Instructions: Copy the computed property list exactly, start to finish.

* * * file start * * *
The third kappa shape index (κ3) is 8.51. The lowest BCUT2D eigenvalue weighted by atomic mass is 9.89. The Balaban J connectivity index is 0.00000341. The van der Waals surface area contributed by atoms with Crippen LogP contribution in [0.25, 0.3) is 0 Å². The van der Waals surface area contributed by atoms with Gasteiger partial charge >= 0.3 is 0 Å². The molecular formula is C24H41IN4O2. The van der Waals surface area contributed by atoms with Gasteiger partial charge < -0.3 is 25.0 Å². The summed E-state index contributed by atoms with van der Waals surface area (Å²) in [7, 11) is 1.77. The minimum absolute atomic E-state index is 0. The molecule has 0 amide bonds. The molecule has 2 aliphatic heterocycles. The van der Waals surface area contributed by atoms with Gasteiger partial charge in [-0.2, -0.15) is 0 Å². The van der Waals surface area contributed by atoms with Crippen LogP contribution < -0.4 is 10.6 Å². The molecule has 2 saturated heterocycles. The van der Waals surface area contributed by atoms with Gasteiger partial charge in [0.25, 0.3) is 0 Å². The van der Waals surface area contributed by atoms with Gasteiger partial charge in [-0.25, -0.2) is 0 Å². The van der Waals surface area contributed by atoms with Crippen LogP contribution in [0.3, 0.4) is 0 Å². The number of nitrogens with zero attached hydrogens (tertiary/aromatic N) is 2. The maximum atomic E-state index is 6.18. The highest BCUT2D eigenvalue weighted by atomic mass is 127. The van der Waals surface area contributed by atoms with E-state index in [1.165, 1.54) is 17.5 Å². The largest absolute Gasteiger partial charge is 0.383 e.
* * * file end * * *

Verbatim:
The third kappa shape index (κ3) is 8.51. The lowest BCUT2D eigenvalue weighted by atomic mass is 9.89. The Balaban J connectivity index is 0.00000341. The van der Waals surface area contributed by atoms with Crippen LogP contribution in [0.25, 0.3) is 0 Å². The van der Waals surface area contributed by atoms with Gasteiger partial charge >= 0.3 is 0 Å². The molecular formula is C24H41IN4O2. The van der Waals surface area contributed by atoms with Gasteiger partial charge < -0.3 is 25.0 Å². The summed E-state index contributed by atoms with van der Waals surface area (Å²) in [7, 11) is 1.77. The minimum absolute atomic E-state index is 0. The molecule has 0 amide bonds. The molecule has 2 aliphatic heterocycles. The van der Waals surface area contributed by atoms with Gasteiger partial charge in [-0.2, -0.15) is 0 Å². The van der Waals surface area contributed by atoms with Crippen LogP contribution < -0.4 is 10.6 Å². The molecule has 2 saturated heterocycles. The van der Waals surface area contributed by atoms with Gasteiger partial charge in [0.25, 0.3) is 0 Å². The van der Waals surface area contributed by atoms with Gasteiger partial charge in [-0.25, -0.2) is 0 Å². The van der Waals surface area contributed by atoms with Crippen LogP contribution in [0.3, 0.4) is 0 Å². The number of nitrogens with zero attached hydrogens (tertiary/aromatic N) is 2. The maximum atomic E-state index is 6.18. The highest BCUT2D eigenvalue weighted by atomic mass is 127. The van der Waals surface area contributed by atoms with E-state index in [1.165, 1.54) is 17.5 Å². The largest absolute Gasteiger partial charge is 0.383 e.